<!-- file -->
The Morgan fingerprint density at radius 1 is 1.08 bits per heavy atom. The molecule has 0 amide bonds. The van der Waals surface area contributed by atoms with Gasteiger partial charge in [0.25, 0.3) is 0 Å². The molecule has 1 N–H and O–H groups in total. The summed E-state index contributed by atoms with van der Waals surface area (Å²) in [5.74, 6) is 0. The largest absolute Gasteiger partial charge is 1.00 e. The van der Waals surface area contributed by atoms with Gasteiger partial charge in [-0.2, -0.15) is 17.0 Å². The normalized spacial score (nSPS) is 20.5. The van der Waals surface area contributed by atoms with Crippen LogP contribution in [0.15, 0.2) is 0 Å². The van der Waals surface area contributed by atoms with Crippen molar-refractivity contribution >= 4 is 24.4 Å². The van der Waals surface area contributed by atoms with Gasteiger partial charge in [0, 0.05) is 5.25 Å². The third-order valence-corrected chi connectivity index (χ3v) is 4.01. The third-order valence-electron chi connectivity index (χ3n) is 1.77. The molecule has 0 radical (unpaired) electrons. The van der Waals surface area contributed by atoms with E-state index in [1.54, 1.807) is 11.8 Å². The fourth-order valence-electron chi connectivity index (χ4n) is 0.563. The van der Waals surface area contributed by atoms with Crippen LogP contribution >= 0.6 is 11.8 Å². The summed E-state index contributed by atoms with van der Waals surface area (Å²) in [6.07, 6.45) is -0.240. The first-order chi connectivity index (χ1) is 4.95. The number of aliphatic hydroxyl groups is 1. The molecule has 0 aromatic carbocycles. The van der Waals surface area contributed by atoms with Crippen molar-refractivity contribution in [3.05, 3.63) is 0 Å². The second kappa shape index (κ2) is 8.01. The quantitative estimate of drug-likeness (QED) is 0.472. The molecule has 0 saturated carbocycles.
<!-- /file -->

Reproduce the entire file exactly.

The Morgan fingerprint density at radius 1 is 1.08 bits per heavy atom. The molecule has 0 amide bonds. The van der Waals surface area contributed by atoms with Gasteiger partial charge in [0.25, 0.3) is 0 Å². The molecule has 1 N–H and O–H groups in total. The summed E-state index contributed by atoms with van der Waals surface area (Å²) in [5.74, 6) is 0. The largest absolute Gasteiger partial charge is 1.00 e. The van der Waals surface area contributed by atoms with Gasteiger partial charge in [-0.2, -0.15) is 17.0 Å². The normalized spacial score (nSPS) is 20.5. The van der Waals surface area contributed by atoms with Crippen LogP contribution in [0.15, 0.2) is 0 Å². The van der Waals surface area contributed by atoms with Crippen molar-refractivity contribution >= 4 is 24.4 Å². The van der Waals surface area contributed by atoms with Gasteiger partial charge in [0, 0.05) is 5.25 Å². The third-order valence-corrected chi connectivity index (χ3v) is 4.01. The third-order valence-electron chi connectivity index (χ3n) is 1.77. The molecule has 0 radical (unpaired) electrons. The van der Waals surface area contributed by atoms with E-state index in [1.54, 1.807) is 11.8 Å². The fourth-order valence-electron chi connectivity index (χ4n) is 0.563. The van der Waals surface area contributed by atoms with Crippen LogP contribution >= 0.6 is 11.8 Å². The summed E-state index contributed by atoms with van der Waals surface area (Å²) in [6.07, 6.45) is -0.240. The first-order chi connectivity index (χ1) is 4.95. The number of aliphatic hydroxyl groups is 1. The molecule has 0 aromatic carbocycles. The van der Waals surface area contributed by atoms with Crippen molar-refractivity contribution in [3.05, 3.63) is 0 Å². The second kappa shape index (κ2) is 8.01. The quantitative estimate of drug-likeness (QED) is 0.472. The molecule has 0 saturated carbocycles.